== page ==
Photos by Brett Luke | The Journal Gazette Chris Kempf, left, and Matt Elrod stir giant pots of caramel corn Sunday afternoon for hungry attendees at the 44th annual Johnny Appleseed Festival at Johnny Appleseed Park.
Barbara Ruden demonstrates Sunday how textiles were made before the Industrial Revolution.
Brett Luke | The Journal Gazette Bob Hart demonstrates various songs on his Hammered Dulcimer Sunday afternoon during the Johnny Appleseed Festival at Johnny Appleseed Park.
Brett Luke | The Journal Gazette Matt Elrod stirs a giant pot of caramel corn for the Johnny Appleseed Festival Sunday afternoon at Johnny Appleseed Park.
Brett Luke | The Journal Gazette Cameron Mooney puts his daughter April on his shoulders Sunday afternoon so she can see the Johnny Appleseed Festival over the large crowd of people at Johnny Appleseed Park.
Brett Luke | The Journal Gazette Joshua Sunday dumps caramel corn from the pot into a tub held by Samual Sunday during the Johnny Appleseed Festival Sunday afternoon at Johnny Appleseed Park.
Monday, September 17, 2018 1:00 am
'We've had a wonderful time here'
44th Appleseed comes to close
Music, food, shopping attract visitors
ASHLEY SLOBODA | The Journal Gazette
Homemade wares, pioneer games and food aplenty vied for attention Sunday at the 44th annual Johnny Appleseed Festival, but nothing quite stilled the bustling crowds as a performance by the Fort Wayne Scottish Pipes and Drums.
The musicians' march stopped people in their tracks, and many whipped out smartphones to capture the moment.
Sheila Galbreath understood the reaction to the “beautiful sound of the pipes,” she said, describing it as something worth stopping and listening to.
The Logansport woman trailed behind the band, which included her drummer husband and drummer daughter, who joined this year. Her sons are also learning the instruments, she said.
This marked Galbreath's first visit to the Johnny Appleseed Festival, and she said she was struck by its size.
The sprawling festival grounds featured more than 200 booths offering entertainment and chances to shop, dine and play.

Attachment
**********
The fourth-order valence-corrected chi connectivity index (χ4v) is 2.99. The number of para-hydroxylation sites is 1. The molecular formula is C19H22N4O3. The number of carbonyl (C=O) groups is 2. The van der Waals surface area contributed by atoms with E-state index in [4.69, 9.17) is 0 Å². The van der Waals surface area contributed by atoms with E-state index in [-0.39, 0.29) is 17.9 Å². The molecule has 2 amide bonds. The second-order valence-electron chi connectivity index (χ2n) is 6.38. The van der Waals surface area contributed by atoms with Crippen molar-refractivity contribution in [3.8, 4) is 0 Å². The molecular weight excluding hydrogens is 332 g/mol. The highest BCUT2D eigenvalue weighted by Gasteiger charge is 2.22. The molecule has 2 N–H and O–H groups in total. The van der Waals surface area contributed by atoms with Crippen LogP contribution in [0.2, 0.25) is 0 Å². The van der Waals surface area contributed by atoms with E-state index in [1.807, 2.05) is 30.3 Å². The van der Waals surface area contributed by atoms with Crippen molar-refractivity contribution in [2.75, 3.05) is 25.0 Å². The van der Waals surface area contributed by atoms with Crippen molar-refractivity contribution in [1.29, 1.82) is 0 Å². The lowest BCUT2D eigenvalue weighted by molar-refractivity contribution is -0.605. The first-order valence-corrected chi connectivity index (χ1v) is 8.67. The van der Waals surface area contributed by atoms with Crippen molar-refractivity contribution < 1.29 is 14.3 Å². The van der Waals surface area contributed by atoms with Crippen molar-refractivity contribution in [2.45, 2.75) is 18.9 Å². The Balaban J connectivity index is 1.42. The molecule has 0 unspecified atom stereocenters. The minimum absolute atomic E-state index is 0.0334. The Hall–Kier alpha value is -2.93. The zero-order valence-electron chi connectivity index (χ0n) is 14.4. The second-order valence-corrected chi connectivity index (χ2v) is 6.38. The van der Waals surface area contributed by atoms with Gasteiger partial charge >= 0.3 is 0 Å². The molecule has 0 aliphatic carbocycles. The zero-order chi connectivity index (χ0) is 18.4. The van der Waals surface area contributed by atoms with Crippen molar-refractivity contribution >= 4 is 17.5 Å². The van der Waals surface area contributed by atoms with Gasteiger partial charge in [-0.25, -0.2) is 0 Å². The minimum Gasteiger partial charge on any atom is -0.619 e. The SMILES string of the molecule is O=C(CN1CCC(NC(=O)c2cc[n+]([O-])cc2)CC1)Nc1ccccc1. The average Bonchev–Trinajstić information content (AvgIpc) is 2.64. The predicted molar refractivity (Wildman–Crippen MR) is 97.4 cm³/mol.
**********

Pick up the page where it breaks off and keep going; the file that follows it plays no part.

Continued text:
The 80-degree heat didn't keep anyone away. The grounds teemed with people even in the final hour, the smell of food and fire in the air.
Regular Johnny Appleseed festivalgoers were quick to name their favorite aspect.
“Apple dumplings,” Taylor Ewing of Fort Wayne said without hesitation.
Meanwhile, she said, her children, ages 9 and 10, favor candle dipping.
“They begged me to come over here and do it,” Ewing said, sitting on a straw bale as the children dipped wicks into pots of wax over open fire.
Nearby, Connor Sheridan called attention to a booth selling wooden toy weapons – rifles, swords and – the most popular – crossbows and bows and arrows. Children – mostly boys – swarmed to the items, and Sheridan was quick to demonstrate proper technique.
“If you don't hit it in five shots, you've got to keep practicing,” he told a new owner of a bow and arrow.
Along with indulging in food, Joy Ottah appreciates the festival for its historical aspects, she said as she waited for her 5- and 8-year-olds to finish an activity in the children's area.
A short walk away, the audience at the weekend's final Dan Barth's Old Time Medicine Show got a proper goodbye.
“We've had a wonderful time here, folks,” the entertainer said. “Have fun, enjoy yourself and we'll see you down the road.”